It took only two misconstrued words buried in a nine page memo to President Nixon to provide the fuel for the fires of the administration’s harshest critics regarding civil rights and minorities.
The memo, sent on January 16, 1970 by Daniel P. Moynihan, Counselor to the President for Urban Affairs, stated that “the issue of race could benefit from a period of benign neglect.”
The public became aware of the phrase on March 1, 1970, after the New York Times received a leaked copy of the memo and only published portions of it.
While it was utilized extensively by President Nixon’s opposition to vilify the administration’s attitude toward minorities, the words that followed were largely ignored.
Click here to see the full memo (the term benign neglect can be seen on page 7)
In the third sentence following the pair of words, Moynihan stressed that “we may need a period in which Negro progress continues and racial rhetoric fades,” clarifying his recommendation for a period of “benign neglect.”
President Nixon addressed the controversy in his memoirs.
“It was ironic that Moynihan, who was among the strongest advocates of civil rights programs in my administration, provided the very words over which we were subsequently accused of being reactionaries…The phrase benign neglect was seized upon out of context to characterize the administration’s attitude towards blacks and other minorities. It was a term that caught on and was played back to us every time we tried to do something constructive in the civil rights area.” The Memoirs of Richard Nixon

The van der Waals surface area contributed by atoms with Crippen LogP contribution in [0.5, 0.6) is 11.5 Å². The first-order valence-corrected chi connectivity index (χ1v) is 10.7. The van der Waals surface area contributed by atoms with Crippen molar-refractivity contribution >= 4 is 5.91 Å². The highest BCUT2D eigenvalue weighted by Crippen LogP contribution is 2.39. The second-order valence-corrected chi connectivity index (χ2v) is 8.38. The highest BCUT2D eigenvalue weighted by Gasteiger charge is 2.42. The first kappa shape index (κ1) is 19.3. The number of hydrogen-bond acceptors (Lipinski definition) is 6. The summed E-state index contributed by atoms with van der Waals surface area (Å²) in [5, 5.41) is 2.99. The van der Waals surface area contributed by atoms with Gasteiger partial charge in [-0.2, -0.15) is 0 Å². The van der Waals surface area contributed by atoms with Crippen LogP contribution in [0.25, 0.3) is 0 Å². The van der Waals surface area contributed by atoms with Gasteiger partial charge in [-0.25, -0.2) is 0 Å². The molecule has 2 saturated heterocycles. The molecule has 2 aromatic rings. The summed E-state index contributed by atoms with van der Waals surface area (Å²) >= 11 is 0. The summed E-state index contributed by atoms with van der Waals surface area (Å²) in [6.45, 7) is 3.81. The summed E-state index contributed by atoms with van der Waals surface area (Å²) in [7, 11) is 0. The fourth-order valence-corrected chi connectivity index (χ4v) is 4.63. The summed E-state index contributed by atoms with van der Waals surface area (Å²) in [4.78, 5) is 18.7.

Action over rhetoric was a practice President Nixon brought with him into the White House.
“In formulating my policies, I tried to strike a moderate balance. Inevitably I dissatisfied the people on both extremes. As I told members of my staff at one of our early meetings, “I could deliver to the Sermon on the Mount and the NAACP would criticize the rhetoric. And the diehard segregationists would criticize it on the grounds that I was being motivated solely by public pressure rather than by conscience. So let’s just tackle the problems instead of talking about them. We will be judged by what we do rather than what we say on this issue.” The Memoirs of Richard Nixon
Robert J. Brown, Special Assistant to the President, reiterated this practice in a letter to the editor of the Washington Post on February 23, 1972, in response to an editorial which criticized President Nixon’s leadership on Civil Rights.
In the letter, Brown emphasized that the administration’s approach to Civil Rights had always been “results oriented rather than bellicose rhetoric or empty promises that seem to delight those who are not victims of injustice because of their race.”
Click here to see Letter to the Editor
Over the course of President Nixon’s tenure in the White House, this policy was reflected by the accomplishments achieved in the area of civil rights.
These accomplishments include:
- The expansion of the Department of Health, Education, and Welfare (HEW) civil rights budget from $15.842 million in 1970 to $325 million in 1972, a twenty fold increase.
- The establishment of seven State Advisory Committees on Public Education in the South in order to help achieve peaceful desegregation in the Fall of 1970.
- In the 11 Southern States:
–The percentage of black students attending majority white schools doubled, from 18.4% in 1968 to 38% in 1970.
–The percentage of black students attending 100% minority schools decreased from 68% in 1968 to 18.4% in 1970.
- President Nixon’s trip to New Orleans in August 1970, which marked the first time a President had gone to the Deep South for the sole purpose of pleading for cooperation with federal officials and laws to end segregation in public schools.